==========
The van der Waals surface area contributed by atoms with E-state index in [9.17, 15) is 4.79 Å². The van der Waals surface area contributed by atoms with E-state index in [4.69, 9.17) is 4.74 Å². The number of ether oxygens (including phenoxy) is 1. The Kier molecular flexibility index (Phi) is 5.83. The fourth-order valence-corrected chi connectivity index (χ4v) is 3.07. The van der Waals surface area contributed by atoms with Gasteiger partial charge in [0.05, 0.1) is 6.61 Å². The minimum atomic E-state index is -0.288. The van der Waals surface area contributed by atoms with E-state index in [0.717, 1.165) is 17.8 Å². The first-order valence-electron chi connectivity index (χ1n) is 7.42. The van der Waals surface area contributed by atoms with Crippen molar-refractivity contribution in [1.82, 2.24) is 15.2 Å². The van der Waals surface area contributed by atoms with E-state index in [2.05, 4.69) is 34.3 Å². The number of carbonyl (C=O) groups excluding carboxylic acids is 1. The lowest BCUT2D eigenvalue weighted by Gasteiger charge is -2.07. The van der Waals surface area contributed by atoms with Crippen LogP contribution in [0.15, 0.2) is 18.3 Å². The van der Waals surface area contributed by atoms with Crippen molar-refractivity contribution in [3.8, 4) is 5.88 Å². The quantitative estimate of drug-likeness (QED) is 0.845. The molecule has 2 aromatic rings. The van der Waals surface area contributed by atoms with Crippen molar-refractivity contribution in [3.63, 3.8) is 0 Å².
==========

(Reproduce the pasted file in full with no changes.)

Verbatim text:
The van der Waals surface area contributed by atoms with E-state index in [9.17, 15) is 4.79 Å². The van der Waals surface area contributed by atoms with E-state index in [4.69, 9.17) is 4.74 Å². The number of ether oxygens (including phenoxy) is 1. The Kier molecular flexibility index (Phi) is 5.83. The fourth-order valence-corrected chi connectivity index (χ4v) is 3.07. The van der Waals surface area contributed by atoms with Gasteiger partial charge in [0.05, 0.1) is 6.61 Å². The minimum atomic E-state index is -0.288. The van der Waals surface area contributed by atoms with E-state index in [0.717, 1.165) is 17.8 Å². The first-order valence-electron chi connectivity index (χ1n) is 7.42. The van der Waals surface area contributed by atoms with Crippen molar-refractivity contribution in [1.82, 2.24) is 15.2 Å². The van der Waals surface area contributed by atoms with E-state index in [2.05, 4.69) is 34.3 Å². The number of carbonyl (C=O) groups excluding carboxylic acids is 1. The lowest BCUT2D eigenvalue weighted by Gasteiger charge is -2.07. The van der Waals surface area contributed by atoms with Crippen LogP contribution in [0.15, 0.2) is 18.3 Å². The van der Waals surface area contributed by atoms with Crippen molar-refractivity contribution in [3.8, 4) is 5.88 Å². The quantitative estimate of drug-likeness (QED) is 0.845. The molecule has 2 aromatic rings. The van der Waals surface area contributed by atoms with Crippen molar-refractivity contribution in [3.63, 3.8) is 0 Å².